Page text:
The magic part is how the kernel combines the nine values into one – a form of mathematical convolution, where each pixel is weighted and then added to its local neighbours. In the illustration below, the source pixels are labelled a–i and the matrix cells, 1–9.
The convolution operation multiplies each cell by its corresponding partner. So, a × 1, then b × 2, and so on through to i × 9. The results of all these multiplications are then added together, producing a blurred colour value.
If you are a math/ML/CV/other nerd – you may point out that that kernel has not been flipped, so this is, in fact, a cross-correlation and not a convolution. You are correct. However, we will be using symmetrical kernels, so correlation and convolution coincide.
The numbers 1–9 are simply variables. With the theory out of the way, it’s time to program your own image kernels so that you can experiment with different combinations of weightings.
Roll Your Own Image Kernel
Create a new sketch and save it as “image_kernels”.
Download this image of a Kuba people’s Mwaash aMbooy mask and place it your sketch’s “data” sub-directory:
Begin with the following code:
The image has been greyscaled prior to loading. A single colour channel will be easier to manage at first.
As with the previous tasks, the processed version will appear in the blue area to the right. To begin, add a loop to your sketch.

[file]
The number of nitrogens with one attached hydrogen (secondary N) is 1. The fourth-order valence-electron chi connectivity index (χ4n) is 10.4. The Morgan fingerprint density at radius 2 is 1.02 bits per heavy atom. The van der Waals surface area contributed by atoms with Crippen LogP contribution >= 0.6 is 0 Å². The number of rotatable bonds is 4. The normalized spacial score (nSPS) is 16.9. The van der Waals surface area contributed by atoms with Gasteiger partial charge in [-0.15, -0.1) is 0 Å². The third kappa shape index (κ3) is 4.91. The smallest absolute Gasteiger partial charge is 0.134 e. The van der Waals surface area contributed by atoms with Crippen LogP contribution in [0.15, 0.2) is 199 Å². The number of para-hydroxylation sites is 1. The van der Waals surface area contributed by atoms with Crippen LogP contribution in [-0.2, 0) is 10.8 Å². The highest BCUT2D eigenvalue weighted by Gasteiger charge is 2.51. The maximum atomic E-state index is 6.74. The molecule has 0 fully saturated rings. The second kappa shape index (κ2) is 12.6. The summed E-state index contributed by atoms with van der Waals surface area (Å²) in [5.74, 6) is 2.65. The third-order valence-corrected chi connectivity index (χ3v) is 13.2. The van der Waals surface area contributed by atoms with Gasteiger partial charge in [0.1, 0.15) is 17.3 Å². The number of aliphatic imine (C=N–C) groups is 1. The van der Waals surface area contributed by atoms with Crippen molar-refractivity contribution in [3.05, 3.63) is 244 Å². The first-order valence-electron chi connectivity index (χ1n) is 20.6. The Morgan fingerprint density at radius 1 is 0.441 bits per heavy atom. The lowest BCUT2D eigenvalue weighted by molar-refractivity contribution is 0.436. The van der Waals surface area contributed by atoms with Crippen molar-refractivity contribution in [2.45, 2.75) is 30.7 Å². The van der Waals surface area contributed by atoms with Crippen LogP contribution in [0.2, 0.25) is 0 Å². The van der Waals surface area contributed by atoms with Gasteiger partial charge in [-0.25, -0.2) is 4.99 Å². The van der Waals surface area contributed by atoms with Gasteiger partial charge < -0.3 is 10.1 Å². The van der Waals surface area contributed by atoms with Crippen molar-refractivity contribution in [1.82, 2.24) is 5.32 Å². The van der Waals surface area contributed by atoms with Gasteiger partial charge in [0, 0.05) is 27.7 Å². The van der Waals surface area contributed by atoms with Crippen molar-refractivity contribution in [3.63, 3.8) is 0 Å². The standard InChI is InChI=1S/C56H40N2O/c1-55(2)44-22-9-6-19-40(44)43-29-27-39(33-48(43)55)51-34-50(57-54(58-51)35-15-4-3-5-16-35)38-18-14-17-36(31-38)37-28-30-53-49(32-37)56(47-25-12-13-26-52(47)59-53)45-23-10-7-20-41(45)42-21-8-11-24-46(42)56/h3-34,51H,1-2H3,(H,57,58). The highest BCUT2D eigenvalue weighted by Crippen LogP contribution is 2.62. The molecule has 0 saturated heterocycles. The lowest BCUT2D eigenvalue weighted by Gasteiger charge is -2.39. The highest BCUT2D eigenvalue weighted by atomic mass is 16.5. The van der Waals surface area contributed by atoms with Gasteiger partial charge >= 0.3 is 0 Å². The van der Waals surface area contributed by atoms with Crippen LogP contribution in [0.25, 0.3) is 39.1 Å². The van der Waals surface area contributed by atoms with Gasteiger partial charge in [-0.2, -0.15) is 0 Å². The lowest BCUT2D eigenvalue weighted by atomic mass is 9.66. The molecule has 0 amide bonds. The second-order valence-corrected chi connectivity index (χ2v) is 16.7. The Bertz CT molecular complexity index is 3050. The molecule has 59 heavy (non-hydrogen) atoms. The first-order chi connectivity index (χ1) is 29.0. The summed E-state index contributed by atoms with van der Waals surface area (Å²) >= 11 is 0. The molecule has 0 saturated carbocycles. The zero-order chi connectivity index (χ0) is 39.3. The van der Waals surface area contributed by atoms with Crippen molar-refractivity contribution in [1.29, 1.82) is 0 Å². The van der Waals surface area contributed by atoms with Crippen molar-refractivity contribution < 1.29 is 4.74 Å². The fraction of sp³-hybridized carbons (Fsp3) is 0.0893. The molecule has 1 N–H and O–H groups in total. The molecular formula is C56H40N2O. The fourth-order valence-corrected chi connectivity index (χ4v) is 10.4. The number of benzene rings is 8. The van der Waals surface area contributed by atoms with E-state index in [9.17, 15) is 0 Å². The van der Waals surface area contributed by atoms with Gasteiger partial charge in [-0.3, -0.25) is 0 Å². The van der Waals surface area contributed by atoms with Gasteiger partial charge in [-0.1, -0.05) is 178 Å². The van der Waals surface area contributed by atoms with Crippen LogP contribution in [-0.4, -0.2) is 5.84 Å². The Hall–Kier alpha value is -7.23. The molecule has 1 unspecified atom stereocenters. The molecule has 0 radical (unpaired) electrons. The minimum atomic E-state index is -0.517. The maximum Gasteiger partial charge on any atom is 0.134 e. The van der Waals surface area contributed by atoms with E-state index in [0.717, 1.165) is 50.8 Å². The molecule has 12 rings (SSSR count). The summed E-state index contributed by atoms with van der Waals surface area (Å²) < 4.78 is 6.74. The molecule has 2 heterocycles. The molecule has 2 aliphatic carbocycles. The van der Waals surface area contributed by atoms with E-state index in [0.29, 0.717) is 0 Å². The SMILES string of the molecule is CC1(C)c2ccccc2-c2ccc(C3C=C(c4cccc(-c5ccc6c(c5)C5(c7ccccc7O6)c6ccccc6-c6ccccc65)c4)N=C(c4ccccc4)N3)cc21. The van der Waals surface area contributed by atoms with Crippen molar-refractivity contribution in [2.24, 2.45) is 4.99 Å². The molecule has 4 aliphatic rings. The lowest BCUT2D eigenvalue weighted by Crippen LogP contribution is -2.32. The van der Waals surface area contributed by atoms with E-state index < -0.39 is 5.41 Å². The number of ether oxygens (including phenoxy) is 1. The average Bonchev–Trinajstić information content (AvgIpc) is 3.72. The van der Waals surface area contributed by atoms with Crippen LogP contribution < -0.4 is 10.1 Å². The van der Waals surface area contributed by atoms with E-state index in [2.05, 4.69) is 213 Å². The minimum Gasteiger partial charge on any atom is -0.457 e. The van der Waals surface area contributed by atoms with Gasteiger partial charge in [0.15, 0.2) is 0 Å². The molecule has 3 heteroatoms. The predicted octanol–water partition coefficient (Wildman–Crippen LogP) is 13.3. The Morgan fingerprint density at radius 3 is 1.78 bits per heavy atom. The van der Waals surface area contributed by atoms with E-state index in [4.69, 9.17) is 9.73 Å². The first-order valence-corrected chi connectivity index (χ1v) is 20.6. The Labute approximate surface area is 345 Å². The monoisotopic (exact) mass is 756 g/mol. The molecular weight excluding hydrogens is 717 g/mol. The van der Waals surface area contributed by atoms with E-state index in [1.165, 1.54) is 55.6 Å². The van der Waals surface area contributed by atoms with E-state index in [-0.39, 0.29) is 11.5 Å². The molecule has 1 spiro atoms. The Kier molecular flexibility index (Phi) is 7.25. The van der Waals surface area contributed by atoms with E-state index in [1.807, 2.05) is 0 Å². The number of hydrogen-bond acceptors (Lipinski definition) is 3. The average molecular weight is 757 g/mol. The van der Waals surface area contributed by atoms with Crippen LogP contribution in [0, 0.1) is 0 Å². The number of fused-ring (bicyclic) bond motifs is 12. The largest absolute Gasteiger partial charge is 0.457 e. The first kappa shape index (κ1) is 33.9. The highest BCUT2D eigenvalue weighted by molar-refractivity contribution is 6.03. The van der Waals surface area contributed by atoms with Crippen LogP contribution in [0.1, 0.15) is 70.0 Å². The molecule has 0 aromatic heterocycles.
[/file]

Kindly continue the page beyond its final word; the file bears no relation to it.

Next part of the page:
Because we are sampling greyscale pixels, it does not matter if you extract the red, green, or blue channel – remember that these are equal for any shade of grey. Add the following line to the loop:
Next, create a new grey
color, assign it to a variable named
kernel, and use
set to draw a corresponding pixel in the right half of the window:
We could use a
get(x,y) as the third argument of the
set() function and thereby forgo the previous two lines. The visual result is an exact duplicate of the source, anyhow. The purpose of these seemingly unnecessary steps is to verify that everything works for now; we will adapt this code as we go.
With each iteration, we must sample nine pixels for the kernel. The loop begins at the top-left pixel, meaning that, on the first iteration the kernel samples five ‘empty’ pixels that lie beyond the edges. To keep things simple, we will not use the ‘extend’ trick; rather, Processing will record these as black. This will result in slightly darkened border pixels, but nothing too noticeable.
sample variable with a list. This new list structure grabs the nine pixels at once.
Next, replace the
kernel variable with a list that multiplies the sample values by some kernel weightings. To start, we will perform an identity operation – which is math-speak for “returns the same values it was provided”.
To illustrate this operation using the matrix diagram from earlier – we have black left/top edge pixels and a matrix of zeroes with a
1 in the centre.
Recall though, that after multiplying, we add-together the products. The Python
sum() function makes things easy for you, adding up all the numbers in a list. Replace the existing
set line as below.
Run the sketch. The results appear the same as before (an exact duplicate). You are now ready to begin experimenting with different kernel weightings.
The box blur is a simple kernel that averages adjacent pixel values. The result is a ‘softer’ image with lower contrast.
As the name implies, edge detection methods aim to identify edge points/boundaries within an image. The lighter the resultant pixel appears, the more pronounced the change is in image brightness.